In the meantime, The Drum team set up a video/audio recording studio on the top floor and we were able to make use of this in a limited way during lockdown. Our first client in the studio was BBC Worldwide.

As lockdown was finally dragging to some sort of easing, we started to think about licensing for the bar, set on the first floor with a lovely south facing terrace attached.

Once again, I got the short end of the straw. Someone needed to become a personal licensee which entails doing a course, studying and then taking an exam. Yes, it fell to yours truly. I know it’s important but it was pretty boring. I do now know some factoids such as the queen does not need a licence to sell alcohol in one of her palaces. But I need one to sell drinks in my little palace so I put in the work.

I passed and the next hurdle was to get a premises licence. Not as straightforward as we thought, even though the building had previously had a bar, run by the council themselves. Our first application was acknowledged but after many weeks of chasing, nothing else had happened. We then appointed a specialist lawyer and the pace picked up. Unfortunately we got objections from the police, environmental health and the licensing board themselves.

Within a few days I had the police coming to visit/inspect/assess me in the building. As a law-abiding citizen I can tell you I was quaking in my boots, especially with so much riding on the meeting. The reason for the objection quickly emerged. The officer had last attended the building in full riot gear to break up the drunken, brawling teenagers who had spilled out onto the street from their school prom party. This, put together with being right on the border of a zone of Shoreditch deemed to have too many licensed premises already, our prospects were dim. Fortunately the officer saw that we had a whole different approach in The Labs and withdrew her objections with only a couple of small conditions. I’d fought the law and I won.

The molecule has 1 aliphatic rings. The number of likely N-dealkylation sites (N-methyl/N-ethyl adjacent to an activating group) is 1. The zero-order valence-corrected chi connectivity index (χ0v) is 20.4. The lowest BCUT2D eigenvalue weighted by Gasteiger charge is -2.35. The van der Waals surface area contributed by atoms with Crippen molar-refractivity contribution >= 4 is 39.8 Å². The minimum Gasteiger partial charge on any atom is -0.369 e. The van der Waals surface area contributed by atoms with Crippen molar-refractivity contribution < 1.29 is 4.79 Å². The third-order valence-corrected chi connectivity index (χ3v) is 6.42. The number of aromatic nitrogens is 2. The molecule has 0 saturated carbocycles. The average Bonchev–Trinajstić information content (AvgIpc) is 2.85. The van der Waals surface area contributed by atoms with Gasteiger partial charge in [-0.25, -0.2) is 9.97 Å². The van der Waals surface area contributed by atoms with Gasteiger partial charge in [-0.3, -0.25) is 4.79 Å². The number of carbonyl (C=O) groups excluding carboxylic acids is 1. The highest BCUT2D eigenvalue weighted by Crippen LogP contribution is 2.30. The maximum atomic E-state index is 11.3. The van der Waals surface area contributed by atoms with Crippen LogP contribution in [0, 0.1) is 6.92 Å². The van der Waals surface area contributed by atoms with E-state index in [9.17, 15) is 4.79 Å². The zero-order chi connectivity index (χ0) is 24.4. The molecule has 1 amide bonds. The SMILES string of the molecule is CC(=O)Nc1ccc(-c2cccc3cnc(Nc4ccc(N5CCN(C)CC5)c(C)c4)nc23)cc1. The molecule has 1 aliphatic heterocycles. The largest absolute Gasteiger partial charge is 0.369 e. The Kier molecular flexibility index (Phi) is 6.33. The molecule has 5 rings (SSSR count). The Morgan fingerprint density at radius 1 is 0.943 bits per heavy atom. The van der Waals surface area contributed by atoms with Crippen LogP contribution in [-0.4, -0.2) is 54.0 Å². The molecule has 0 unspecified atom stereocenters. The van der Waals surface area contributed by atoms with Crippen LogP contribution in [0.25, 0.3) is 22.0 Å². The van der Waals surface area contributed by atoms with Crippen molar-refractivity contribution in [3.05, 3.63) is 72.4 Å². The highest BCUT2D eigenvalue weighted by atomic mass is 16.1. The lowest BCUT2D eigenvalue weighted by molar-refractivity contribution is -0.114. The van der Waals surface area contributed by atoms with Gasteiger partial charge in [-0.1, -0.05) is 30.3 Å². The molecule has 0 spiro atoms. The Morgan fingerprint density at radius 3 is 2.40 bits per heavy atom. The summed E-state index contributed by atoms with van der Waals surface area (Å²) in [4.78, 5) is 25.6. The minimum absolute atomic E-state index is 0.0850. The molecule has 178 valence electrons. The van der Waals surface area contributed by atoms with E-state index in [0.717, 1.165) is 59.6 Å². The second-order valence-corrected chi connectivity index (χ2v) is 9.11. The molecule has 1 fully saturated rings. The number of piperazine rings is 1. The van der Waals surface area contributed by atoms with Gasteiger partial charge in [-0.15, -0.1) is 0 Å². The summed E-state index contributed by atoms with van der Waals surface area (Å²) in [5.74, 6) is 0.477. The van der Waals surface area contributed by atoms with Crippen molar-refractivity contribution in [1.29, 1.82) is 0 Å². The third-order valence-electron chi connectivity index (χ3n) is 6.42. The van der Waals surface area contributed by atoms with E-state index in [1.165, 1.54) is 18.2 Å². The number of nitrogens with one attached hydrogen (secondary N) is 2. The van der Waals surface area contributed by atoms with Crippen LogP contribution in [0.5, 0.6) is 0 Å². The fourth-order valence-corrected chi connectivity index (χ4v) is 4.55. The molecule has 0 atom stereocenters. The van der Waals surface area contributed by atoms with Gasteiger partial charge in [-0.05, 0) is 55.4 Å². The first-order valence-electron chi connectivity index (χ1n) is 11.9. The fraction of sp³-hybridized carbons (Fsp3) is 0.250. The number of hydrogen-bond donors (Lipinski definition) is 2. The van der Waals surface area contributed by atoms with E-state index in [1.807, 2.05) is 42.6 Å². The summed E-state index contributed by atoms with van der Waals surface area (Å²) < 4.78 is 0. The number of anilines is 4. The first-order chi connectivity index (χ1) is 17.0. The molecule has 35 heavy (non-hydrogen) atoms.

Environmental health had their queries answered but we had to get a barrister to put aside the licensing board objections. She was formidable and picked their objections apart over eight pages of brilliance. Our licence was granted.

Step by step we were getting there. All I needed now was a venue manager to help with venue governance, support sales and run operations. I won’t go into details but what an exasperating process. I went through three managers in as many months. The role we have is highly unusual being a media company rather than a typical hospitality or venue company. While that search goes on, I’m happy to say that we now have a great bar crew including the inventor and maker of the most insanely good cocktails.

Throughout this one of the brilliant things has been working with Cameron, his co-founder Rob and the team at Sharp End, and Steve from Cap Gemini. Throughout all the challenges we have all ploughed on together and had lots of laughs along the way.

After more than 15 months of two steps forward and one step back, we finally got our doors and Cornershop open. In the next instalment I’ll share what we are doing in the space.

Diane Young is co-founder and chief executive of The Drum